Perfect Earth Project to Host a Free Workshop for Local Homeowners

Join the Perfect Earth Project and the Nature Conservancy for a free workshop on Sunday, October 9.

Who doesn’t like free landscaping and home maintenance advice? Come to the Sustainable Practices for East End Watersheds: A Free Workshop for Local Homeowners, hosted by landscape designer Edwina von Gal on Sunday.

You may have seen von Gal on television, sitting around Ina Garten’s dining room table. Dressed in layers of monochromatic linen, von Gal’s sun-kissed skin and spiky hair scream “sophisticated yet edgy,” like a lot like her designs, including Garten’s garden.

Although we admire her sense of style, we love von Gal because she embodies the true meaning of the overused phrase, “giving back to the community.” She’s quietly been there for local schools, whether it’s helping to design an edible garden in the Springs or a playground surface in Sag Harbor.

Two years ago, von Gal decided to focus on helping homeowners improve their own property. Perfect Earth Project, her non-profit organization, aims to take the toxins out of landscaping and in doing so, improve water quality.

On Sunday, the Perfect Earth Project, along with The Nature Conservancy of East Hampton and Friends of Georgica Pond, will offer a free workshop. Representatives from Hollander Design Landscape Architects, Farm Design, Piazza Horticultural,  Geoffrey Nimmer Landscapes,  James C. Grimes Land Design and Fort Pond Native Plants will join von Gal to provide free one-on-one consulting to attendees.

Talk to the experts about cutting-edge landscaping and nitrogen-reducing septic technology, as well as other ways to maintain your home and yard, without toxins.

Remember all chemicals have the ability to negatively affect your health. Without a doubt, they affect the health of our water bodies. Studies have shown that storm water runoff and the contents of archaic septic systems lead to harmful algae blooms.

Chemicals kill indiscriminately. They may solve a short term problem but in the long run, they’re bad for your lawn, your family, the bays, the harbor, the finfish, shellfish and even drinking water.

The PRFCT goal is to turn every landowner and landscaper into a land steward. Each person in attendance will receive “The PRFCT Yard Handbook,” 100-pages of easy-to-follow suggestions.

The booklet goes into detail on PRFCT’s four principles: “Water deep, mow high, feed and seed in fall, and leave the leaves.” There are also tips on how to avoid mosquito breeding, deal with pests and how to read, aerate, irrigate and feed soil (hint: clovers are our friends.)

Learn to talk to your landscaper with help from a glossary of terms, where to place plants properly and the difference between organic and chemical fertilizers. “Synthetic fertilizers are like junk food for your plants – full of empty calories.”

To raise money, for outreach programs such as the workshop and booklet, von Gal threw the best party of the summer, fueled by Luke’s Lobster bite-sized lobster rolls, Uma Temakeria sushi hand rolls, Le Fusion spring rolls, Martha Clara and Channing Daughters wines and Montauk Brewing Company.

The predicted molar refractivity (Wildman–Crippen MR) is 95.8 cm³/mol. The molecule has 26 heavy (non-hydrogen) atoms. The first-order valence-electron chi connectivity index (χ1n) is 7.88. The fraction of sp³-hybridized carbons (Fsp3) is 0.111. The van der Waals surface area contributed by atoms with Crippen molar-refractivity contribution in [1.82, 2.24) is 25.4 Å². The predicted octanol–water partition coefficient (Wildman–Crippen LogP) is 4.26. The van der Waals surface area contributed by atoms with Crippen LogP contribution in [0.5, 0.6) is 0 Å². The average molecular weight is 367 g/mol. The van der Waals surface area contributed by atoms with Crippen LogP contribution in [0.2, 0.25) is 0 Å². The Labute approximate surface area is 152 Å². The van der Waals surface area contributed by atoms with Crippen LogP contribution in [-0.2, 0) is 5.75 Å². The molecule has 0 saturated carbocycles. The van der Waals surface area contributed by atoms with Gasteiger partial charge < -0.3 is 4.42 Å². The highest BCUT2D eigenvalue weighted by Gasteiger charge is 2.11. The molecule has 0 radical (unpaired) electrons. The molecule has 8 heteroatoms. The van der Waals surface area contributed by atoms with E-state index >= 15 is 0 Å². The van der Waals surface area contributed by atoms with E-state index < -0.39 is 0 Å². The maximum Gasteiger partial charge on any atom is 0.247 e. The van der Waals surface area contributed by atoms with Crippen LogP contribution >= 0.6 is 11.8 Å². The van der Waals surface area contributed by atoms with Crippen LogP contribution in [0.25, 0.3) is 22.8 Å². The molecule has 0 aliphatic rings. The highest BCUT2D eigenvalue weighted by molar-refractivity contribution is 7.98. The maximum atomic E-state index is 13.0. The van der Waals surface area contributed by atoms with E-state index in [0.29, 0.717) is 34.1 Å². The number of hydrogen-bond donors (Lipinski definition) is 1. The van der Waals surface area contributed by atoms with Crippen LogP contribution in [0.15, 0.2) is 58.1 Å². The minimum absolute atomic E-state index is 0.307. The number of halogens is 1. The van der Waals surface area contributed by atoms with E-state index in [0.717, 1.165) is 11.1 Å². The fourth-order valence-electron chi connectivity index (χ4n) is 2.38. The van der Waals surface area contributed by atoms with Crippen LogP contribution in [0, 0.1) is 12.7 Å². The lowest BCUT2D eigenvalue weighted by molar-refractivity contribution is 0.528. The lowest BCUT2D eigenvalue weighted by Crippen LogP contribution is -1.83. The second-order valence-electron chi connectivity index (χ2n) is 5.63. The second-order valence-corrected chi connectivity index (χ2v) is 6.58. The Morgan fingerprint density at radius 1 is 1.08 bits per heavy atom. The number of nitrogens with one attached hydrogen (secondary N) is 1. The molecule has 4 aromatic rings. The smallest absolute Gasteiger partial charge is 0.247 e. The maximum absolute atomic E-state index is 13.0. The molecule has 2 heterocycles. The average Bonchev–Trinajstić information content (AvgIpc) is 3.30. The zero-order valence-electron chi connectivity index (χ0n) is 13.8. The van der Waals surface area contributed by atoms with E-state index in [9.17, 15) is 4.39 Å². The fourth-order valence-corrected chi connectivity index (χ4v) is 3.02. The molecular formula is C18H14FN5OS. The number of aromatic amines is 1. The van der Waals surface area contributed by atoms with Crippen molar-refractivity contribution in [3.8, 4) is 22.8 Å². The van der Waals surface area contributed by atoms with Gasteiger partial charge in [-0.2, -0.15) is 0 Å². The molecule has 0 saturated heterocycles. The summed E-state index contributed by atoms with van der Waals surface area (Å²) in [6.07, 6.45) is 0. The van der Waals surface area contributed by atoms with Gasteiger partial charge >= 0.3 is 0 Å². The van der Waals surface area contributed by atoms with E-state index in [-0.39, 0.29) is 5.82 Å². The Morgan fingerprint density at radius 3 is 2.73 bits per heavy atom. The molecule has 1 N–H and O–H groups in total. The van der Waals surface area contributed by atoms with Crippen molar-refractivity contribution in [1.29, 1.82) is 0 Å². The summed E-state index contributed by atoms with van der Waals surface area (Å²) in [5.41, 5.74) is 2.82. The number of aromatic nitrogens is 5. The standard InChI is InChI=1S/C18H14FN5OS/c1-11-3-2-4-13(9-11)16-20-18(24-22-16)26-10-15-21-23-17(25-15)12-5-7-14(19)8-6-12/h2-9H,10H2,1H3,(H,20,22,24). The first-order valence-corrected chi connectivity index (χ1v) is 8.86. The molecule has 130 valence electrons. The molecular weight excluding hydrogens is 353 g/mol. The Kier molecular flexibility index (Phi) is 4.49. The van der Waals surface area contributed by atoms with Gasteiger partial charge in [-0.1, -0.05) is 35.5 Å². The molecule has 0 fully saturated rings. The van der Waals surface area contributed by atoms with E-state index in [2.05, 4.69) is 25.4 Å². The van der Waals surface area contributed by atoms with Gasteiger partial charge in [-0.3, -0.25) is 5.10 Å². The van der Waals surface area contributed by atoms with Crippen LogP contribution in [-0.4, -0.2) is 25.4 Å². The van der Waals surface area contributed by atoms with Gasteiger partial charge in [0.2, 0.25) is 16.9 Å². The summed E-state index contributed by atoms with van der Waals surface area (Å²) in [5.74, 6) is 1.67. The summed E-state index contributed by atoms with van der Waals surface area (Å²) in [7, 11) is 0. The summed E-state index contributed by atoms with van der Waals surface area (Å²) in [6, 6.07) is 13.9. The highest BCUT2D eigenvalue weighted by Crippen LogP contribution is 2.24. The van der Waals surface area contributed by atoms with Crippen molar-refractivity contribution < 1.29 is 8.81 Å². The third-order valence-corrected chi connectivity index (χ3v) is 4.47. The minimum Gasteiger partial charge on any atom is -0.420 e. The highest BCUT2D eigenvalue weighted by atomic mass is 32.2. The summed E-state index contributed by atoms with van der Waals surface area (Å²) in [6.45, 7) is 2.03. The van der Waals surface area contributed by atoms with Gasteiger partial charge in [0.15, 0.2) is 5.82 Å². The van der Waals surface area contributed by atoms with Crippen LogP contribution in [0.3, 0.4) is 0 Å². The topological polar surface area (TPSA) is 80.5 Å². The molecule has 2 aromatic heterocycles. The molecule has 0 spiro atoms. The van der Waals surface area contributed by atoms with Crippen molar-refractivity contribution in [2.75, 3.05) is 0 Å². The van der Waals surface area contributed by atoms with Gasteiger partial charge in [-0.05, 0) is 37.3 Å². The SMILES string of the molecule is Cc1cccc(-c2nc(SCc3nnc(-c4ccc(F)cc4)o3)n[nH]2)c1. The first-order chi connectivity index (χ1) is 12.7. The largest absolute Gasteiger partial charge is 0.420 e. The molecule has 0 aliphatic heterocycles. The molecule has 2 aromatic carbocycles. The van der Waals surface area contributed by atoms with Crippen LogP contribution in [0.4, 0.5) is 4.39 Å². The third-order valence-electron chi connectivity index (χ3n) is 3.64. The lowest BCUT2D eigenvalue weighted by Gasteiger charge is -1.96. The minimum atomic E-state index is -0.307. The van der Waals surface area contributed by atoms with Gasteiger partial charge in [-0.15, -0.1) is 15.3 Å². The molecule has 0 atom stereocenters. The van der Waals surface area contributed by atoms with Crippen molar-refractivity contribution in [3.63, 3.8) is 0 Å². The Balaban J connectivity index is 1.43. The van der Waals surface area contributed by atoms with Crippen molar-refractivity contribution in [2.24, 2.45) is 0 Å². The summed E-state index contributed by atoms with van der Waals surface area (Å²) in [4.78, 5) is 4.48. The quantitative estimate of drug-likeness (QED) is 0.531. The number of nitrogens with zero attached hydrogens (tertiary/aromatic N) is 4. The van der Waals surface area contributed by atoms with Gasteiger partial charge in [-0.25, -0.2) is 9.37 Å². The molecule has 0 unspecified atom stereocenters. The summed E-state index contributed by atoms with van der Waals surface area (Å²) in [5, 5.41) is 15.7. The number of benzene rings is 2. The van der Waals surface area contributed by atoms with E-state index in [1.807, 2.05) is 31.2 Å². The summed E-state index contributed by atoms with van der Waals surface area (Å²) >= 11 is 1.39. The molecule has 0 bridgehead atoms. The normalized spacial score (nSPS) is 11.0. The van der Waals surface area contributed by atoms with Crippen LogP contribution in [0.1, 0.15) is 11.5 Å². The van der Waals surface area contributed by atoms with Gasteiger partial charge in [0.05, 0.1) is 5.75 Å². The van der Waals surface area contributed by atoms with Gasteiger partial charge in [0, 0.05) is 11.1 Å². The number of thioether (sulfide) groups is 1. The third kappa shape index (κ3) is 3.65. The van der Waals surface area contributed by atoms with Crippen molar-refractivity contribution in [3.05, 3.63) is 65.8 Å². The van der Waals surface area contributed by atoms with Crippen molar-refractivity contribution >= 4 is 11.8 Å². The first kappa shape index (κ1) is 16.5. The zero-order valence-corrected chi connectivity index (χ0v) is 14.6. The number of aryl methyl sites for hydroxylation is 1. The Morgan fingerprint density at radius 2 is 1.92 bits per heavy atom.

Guests roamed the massive, green (toxic-free) lawn of her neighbor, photographer Cindy Sherman. Von Gal, of course, had a hand in designing the property that runs into Accabonac Harbor.

Tall native grasses buffer a wide area between the lawn and the water. A pond, equipped with stucco and stone pump house, does double duty as a root cellar and the edible garden is used as a privacy wall to separate the pool from the house. We’re talking big kale here.
perfectearth_2016_lcmorris-51

The pool area became an impromptu “green room” for the musicians who played the event: Suzanne Vega, G. E. Smith, Rufus Wainwright, and Debbie Harry of Blondie fame. Harry blew the roof off the Sperry Tent.

Watching Martha Stewart stroll through Sherman’s barn doors with her four dogs and two dog handlers, and then listening to Harry belt out her major hits like “Call Me,” while the sun set over Accabonac Harbor, was surreal, in the very best sense of the word. Of course, the Casa Dragones “lavender” drink did not hurt.

Here’s the recipe to my favorite drink served at the Perfect Earth Project’s party. Make it for cocktail hour. Sip it on your back porch, overlooking a healthy, toxic-free lawn.

What the Water Gave Me

Ingredients:
1.5 oz Casa Dragones tequila
1 oz Morris Kitchen grapefruit hibiscus mixer
.75 oz fresh lemon juice
Splash of Prosecco

Method:
Shake all the ingredients together except procecco. Pour in a wine glass with ice. Top with prosecco and garnish with a lavender flower. (The lavender is important. I chewed on mine. Hopefully I didn’t have purple flowers stuck in my teeth.)

No tequila at the workshop, but there will be coffee and snacks. It’s limited to 75 guests, so reservations are required.

WHEN: Sunday, October 9, 2016 10:00 a.m. to 12:30 p.m.
WHERE: The Nature Conservancy’s Center for Conservation 142 Rt. 114, East Hampton

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Kelly Ann Smith lives in East Hampton between Gardiner's Bay and Accabonac Harbor. She's been writing about the East End since 1995. Her weekly column, "A View from Bonac," can be found in the East Hampton Press.